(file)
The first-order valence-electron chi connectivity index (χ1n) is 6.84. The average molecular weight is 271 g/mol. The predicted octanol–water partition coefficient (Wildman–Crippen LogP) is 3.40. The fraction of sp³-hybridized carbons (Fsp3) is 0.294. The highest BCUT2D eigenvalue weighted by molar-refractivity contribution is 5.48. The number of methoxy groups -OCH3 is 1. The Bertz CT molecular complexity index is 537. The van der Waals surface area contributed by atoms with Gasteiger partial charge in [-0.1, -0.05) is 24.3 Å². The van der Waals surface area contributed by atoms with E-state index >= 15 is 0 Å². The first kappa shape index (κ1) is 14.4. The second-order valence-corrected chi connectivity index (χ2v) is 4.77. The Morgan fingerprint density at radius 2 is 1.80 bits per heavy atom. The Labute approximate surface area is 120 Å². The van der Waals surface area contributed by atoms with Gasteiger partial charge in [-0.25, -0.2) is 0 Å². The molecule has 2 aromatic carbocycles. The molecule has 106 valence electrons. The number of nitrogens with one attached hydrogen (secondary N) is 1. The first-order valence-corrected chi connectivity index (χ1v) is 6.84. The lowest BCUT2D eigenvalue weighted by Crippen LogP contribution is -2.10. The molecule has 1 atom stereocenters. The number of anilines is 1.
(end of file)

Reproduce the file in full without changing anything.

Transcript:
The first-order valence-electron chi connectivity index (χ1n) is 6.84. The average molecular weight is 271 g/mol. The predicted octanol–water partition coefficient (Wildman–Crippen LogP) is 3.40. The fraction of sp³-hybridized carbons (Fsp3) is 0.294. The highest BCUT2D eigenvalue weighted by molar-refractivity contribution is 5.48. The number of methoxy groups -OCH3 is 1. The Bertz CT molecular complexity index is 537. The van der Waals surface area contributed by atoms with Gasteiger partial charge in [-0.1, -0.05) is 24.3 Å². The van der Waals surface area contributed by atoms with E-state index >= 15 is 0 Å². The first kappa shape index (κ1) is 14.4. The second-order valence-corrected chi connectivity index (χ2v) is 4.77. The Morgan fingerprint density at radius 2 is 1.80 bits per heavy atom. The Labute approximate surface area is 120 Å². The van der Waals surface area contributed by atoms with Gasteiger partial charge in [-0.25, -0.2) is 0 Å². The molecule has 2 aromatic carbocycles. The molecule has 106 valence electrons. The number of nitrogens with one attached hydrogen (secondary N) is 1. The first-order valence-corrected chi connectivity index (χ1v) is 6.84. The lowest BCUT2D eigenvalue weighted by Crippen LogP contribution is -2.10. The molecule has 1 atom stereocenters. The number of anilines is 1.